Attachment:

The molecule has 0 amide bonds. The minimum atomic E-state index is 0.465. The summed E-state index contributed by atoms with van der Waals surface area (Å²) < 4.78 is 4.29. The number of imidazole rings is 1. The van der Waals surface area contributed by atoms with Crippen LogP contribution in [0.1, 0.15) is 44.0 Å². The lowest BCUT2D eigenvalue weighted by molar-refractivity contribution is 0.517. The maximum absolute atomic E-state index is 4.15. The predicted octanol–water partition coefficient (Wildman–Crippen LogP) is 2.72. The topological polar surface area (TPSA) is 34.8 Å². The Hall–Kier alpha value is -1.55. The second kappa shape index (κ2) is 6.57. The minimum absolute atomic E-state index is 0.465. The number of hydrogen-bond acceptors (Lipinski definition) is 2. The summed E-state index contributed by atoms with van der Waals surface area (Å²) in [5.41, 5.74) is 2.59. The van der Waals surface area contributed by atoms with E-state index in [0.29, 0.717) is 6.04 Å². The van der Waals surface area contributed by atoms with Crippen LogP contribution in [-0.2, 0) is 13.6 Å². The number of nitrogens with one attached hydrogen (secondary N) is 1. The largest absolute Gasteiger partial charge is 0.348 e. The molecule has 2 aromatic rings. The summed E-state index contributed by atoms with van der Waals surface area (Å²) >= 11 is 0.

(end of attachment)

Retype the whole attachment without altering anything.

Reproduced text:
The molecule has 0 amide bonds. The minimum atomic E-state index is 0.465. The summed E-state index contributed by atoms with van der Waals surface area (Å²) < 4.78 is 4.29. The number of imidazole rings is 1. The van der Waals surface area contributed by atoms with Crippen LogP contribution in [0.1, 0.15) is 44.0 Å². The lowest BCUT2D eigenvalue weighted by molar-refractivity contribution is 0.517. The maximum absolute atomic E-state index is 4.15. The predicted octanol–water partition coefficient (Wildman–Crippen LogP) is 2.72. The topological polar surface area (TPSA) is 34.8 Å². The Hall–Kier alpha value is -1.55. The second kappa shape index (κ2) is 6.57. The minimum absolute atomic E-state index is 0.465. The number of hydrogen-bond acceptors (Lipinski definition) is 2. The summed E-state index contributed by atoms with van der Waals surface area (Å²) in [5.41, 5.74) is 2.59. The van der Waals surface area contributed by atoms with E-state index in [0.29, 0.717) is 6.04 Å². The van der Waals surface area contributed by atoms with Crippen LogP contribution in [-0.2, 0) is 13.6 Å². The number of nitrogens with one attached hydrogen (secondary N) is 1. The largest absolute Gasteiger partial charge is 0.348 e. The molecule has 2 aromatic rings. The summed E-state index contributed by atoms with van der Waals surface area (Å²) >= 11 is 0.